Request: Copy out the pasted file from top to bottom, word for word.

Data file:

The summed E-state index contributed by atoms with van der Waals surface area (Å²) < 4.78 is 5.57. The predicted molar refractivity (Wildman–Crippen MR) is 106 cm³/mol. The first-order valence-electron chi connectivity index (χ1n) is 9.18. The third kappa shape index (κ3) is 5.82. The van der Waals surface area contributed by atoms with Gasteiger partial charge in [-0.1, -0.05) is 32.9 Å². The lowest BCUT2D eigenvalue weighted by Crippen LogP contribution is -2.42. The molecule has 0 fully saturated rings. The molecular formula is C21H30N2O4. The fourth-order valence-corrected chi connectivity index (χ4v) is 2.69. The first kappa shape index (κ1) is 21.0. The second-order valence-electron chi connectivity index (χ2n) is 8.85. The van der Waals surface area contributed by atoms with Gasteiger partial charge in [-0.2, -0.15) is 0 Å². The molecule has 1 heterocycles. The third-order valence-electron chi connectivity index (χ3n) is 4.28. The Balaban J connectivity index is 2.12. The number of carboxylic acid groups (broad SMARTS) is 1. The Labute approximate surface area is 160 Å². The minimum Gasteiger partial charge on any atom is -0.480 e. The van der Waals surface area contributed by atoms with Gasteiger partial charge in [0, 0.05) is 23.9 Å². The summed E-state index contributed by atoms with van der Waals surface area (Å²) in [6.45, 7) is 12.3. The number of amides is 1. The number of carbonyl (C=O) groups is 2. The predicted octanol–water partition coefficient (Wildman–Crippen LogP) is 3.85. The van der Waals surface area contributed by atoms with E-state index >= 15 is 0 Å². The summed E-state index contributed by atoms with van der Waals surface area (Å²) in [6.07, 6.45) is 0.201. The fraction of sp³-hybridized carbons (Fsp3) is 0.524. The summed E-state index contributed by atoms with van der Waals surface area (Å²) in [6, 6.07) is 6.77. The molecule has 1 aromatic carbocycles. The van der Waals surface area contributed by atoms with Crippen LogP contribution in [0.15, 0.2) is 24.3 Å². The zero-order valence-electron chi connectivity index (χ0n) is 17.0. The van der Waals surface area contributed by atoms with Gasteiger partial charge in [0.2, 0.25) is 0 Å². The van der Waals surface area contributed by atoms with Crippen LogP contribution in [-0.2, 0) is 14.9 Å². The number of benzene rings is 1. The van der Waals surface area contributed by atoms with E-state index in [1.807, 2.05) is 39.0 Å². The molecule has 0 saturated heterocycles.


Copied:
The summed E-state index contributed by atoms with van der Waals surface area (Å²) < 4.78 is 5.57. The predicted molar refractivity (Wildman–Crippen MR) is 106 cm³/mol. The first-order valence-electron chi connectivity index (χ1n) is 9.18. The third kappa shape index (κ3) is 5.82. The van der Waals surface area contributed by atoms with Gasteiger partial charge in [-0.1, -0.05) is 32.9 Å². The lowest BCUT2D eigenvalue weighted by Crippen LogP contribution is -2.42. The molecule has 0 fully saturated rings. The molecular formula is C21H30N2O4. The fourth-order valence-corrected chi connectivity index (χ4v) is 2.69. The first kappa shape index (κ1) is 21.0. The second-order valence-electron chi connectivity index (χ2n) is 8.85. The van der Waals surface area contributed by atoms with Gasteiger partial charge in [-0.2, -0.15) is 0 Å². The molecule has 1 heterocycles. The third-order valence-electron chi connectivity index (χ3n) is 4.28. The Balaban J connectivity index is 2.12. The number of carboxylic acid groups (broad SMARTS) is 1. The Labute approximate surface area is 160 Å². The minimum Gasteiger partial charge on any atom is -0.480 e. The van der Waals surface area contributed by atoms with Gasteiger partial charge in [0, 0.05) is 23.9 Å². The summed E-state index contributed by atoms with van der Waals surface area (Å²) in [6.45, 7) is 12.3. The number of amides is 1. The number of carbonyl (C=O) groups is 2. The predicted octanol–water partition coefficient (Wildman–Crippen LogP) is 3.85. The van der Waals surface area contributed by atoms with E-state index >= 15 is 0 Å². The summed E-state index contributed by atoms with van der Waals surface area (Å²) in [6.07, 6.45) is 0.201. The fraction of sp³-hybridized carbons (Fsp3) is 0.524. The summed E-state index contributed by atoms with van der Waals surface area (Å²) in [6, 6.07) is 6.77. The molecule has 1 aromatic carbocycles. The van der Waals surface area contributed by atoms with Crippen LogP contribution in [0.15, 0.2) is 24.3 Å². The zero-order valence-electron chi connectivity index (χ0n) is 17.0. The van der Waals surface area contributed by atoms with Gasteiger partial charge in [0.2, 0.25) is 0 Å². The van der Waals surface area contributed by atoms with Crippen LogP contribution in [-0.2, 0) is 14.9 Å². The number of benzene rings is 1. The van der Waals surface area contributed by atoms with E-state index in [1.807, 2.05) is 39.0 Å². The molecule has 0 saturated heterocycles.